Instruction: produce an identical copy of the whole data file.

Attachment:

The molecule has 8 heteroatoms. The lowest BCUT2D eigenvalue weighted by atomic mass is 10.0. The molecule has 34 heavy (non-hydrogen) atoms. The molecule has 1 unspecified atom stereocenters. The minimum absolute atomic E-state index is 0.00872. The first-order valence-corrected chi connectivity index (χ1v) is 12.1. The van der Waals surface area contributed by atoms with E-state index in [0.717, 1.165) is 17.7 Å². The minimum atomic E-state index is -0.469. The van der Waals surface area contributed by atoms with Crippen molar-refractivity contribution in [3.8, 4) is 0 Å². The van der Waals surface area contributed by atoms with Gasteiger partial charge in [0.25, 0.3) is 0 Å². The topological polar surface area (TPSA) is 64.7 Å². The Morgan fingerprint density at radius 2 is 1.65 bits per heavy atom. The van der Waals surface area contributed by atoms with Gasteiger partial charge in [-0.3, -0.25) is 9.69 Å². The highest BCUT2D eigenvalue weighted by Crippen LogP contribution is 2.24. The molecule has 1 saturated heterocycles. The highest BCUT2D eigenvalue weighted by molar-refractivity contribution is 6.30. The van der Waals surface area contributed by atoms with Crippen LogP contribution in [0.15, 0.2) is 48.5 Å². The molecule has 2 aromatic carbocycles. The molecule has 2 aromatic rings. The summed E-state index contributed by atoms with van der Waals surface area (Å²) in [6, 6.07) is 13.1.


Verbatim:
The molecule has 8 heteroatoms. The lowest BCUT2D eigenvalue weighted by atomic mass is 10.0. The molecule has 34 heavy (non-hydrogen) atoms. The molecule has 1 unspecified atom stereocenters. The minimum absolute atomic E-state index is 0.00872. The first-order valence-corrected chi connectivity index (χ1v) is 12.1. The van der Waals surface area contributed by atoms with E-state index in [0.717, 1.165) is 17.7 Å². The minimum atomic E-state index is -0.469. The van der Waals surface area contributed by atoms with Crippen molar-refractivity contribution in [3.8, 4) is 0 Å². The van der Waals surface area contributed by atoms with Gasteiger partial charge in [0.25, 0.3) is 0 Å². The topological polar surface area (TPSA) is 64.7 Å². The Morgan fingerprint density at radius 2 is 1.65 bits per heavy atom. The van der Waals surface area contributed by atoms with Gasteiger partial charge in [-0.3, -0.25) is 9.69 Å². The highest BCUT2D eigenvalue weighted by Crippen LogP contribution is 2.24. The molecule has 1 saturated heterocycles. The highest BCUT2D eigenvalue weighted by molar-refractivity contribution is 6.30. The van der Waals surface area contributed by atoms with Crippen LogP contribution in [0.15, 0.2) is 48.5 Å². The molecule has 2 aromatic carbocycles. The molecule has 2 aromatic rings. The summed E-state index contributed by atoms with van der Waals surface area (Å²) in [6, 6.07) is 13.1.